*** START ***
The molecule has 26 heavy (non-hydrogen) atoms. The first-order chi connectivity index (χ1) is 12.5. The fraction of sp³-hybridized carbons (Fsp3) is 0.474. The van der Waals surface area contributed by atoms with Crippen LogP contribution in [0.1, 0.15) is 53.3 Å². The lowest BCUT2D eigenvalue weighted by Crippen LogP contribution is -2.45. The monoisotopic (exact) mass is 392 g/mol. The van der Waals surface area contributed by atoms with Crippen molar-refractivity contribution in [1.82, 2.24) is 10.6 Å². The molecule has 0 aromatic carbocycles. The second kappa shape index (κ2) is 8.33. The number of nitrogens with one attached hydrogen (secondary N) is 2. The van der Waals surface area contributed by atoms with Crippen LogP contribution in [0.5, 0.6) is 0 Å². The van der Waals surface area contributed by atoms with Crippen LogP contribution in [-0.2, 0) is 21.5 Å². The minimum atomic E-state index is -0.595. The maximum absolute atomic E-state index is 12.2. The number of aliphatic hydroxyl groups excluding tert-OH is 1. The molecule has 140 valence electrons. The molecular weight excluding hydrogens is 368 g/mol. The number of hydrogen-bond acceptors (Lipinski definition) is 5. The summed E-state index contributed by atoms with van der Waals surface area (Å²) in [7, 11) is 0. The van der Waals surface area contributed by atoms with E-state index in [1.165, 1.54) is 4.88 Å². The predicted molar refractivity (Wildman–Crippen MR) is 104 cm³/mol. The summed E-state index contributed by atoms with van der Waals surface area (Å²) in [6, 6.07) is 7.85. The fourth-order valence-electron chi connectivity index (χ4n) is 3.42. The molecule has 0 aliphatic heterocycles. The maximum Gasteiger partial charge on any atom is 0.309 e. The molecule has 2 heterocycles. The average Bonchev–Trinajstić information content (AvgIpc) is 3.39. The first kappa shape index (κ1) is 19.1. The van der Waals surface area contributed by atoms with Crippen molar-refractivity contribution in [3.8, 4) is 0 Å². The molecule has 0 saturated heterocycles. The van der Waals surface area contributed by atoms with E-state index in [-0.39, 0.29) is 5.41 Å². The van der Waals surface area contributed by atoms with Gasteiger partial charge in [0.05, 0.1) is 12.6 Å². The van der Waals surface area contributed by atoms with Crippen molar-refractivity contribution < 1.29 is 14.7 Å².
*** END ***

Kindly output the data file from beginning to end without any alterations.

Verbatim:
The molecule has 26 heavy (non-hydrogen) atoms. The first-order chi connectivity index (χ1) is 12.5. The fraction of sp³-hybridized carbons (Fsp3) is 0.474. The van der Waals surface area contributed by atoms with Crippen LogP contribution in [0.1, 0.15) is 53.3 Å². The lowest BCUT2D eigenvalue weighted by Crippen LogP contribution is -2.45. The monoisotopic (exact) mass is 392 g/mol. The van der Waals surface area contributed by atoms with Crippen molar-refractivity contribution in [1.82, 2.24) is 10.6 Å². The molecule has 0 aromatic carbocycles. The second kappa shape index (κ2) is 8.33. The number of nitrogens with one attached hydrogen (secondary N) is 2. The van der Waals surface area contributed by atoms with Crippen LogP contribution in [0.5, 0.6) is 0 Å². The van der Waals surface area contributed by atoms with Crippen LogP contribution in [-0.2, 0) is 21.5 Å². The minimum atomic E-state index is -0.595. The maximum absolute atomic E-state index is 12.2. The number of aliphatic hydroxyl groups excluding tert-OH is 1. The molecule has 140 valence electrons. The molecular weight excluding hydrogens is 368 g/mol. The number of hydrogen-bond acceptors (Lipinski definition) is 5. The summed E-state index contributed by atoms with van der Waals surface area (Å²) in [7, 11) is 0. The van der Waals surface area contributed by atoms with E-state index in [1.165, 1.54) is 4.88 Å². The predicted molar refractivity (Wildman–Crippen MR) is 104 cm³/mol. The summed E-state index contributed by atoms with van der Waals surface area (Å²) in [6, 6.07) is 7.85. The fourth-order valence-electron chi connectivity index (χ4n) is 3.42. The molecule has 0 aliphatic heterocycles. The maximum Gasteiger partial charge on any atom is 0.309 e. The molecule has 2 heterocycles. The average Bonchev–Trinajstić information content (AvgIpc) is 3.39. The first kappa shape index (κ1) is 19.1. The van der Waals surface area contributed by atoms with Crippen molar-refractivity contribution in [3.8, 4) is 0 Å². The molecule has 0 saturated heterocycles. The van der Waals surface area contributed by atoms with E-state index in [-0.39, 0.29) is 5.41 Å². The van der Waals surface area contributed by atoms with Gasteiger partial charge in [0.05, 0.1) is 12.6 Å². The van der Waals surface area contributed by atoms with Crippen molar-refractivity contribution < 1.29 is 14.7 Å².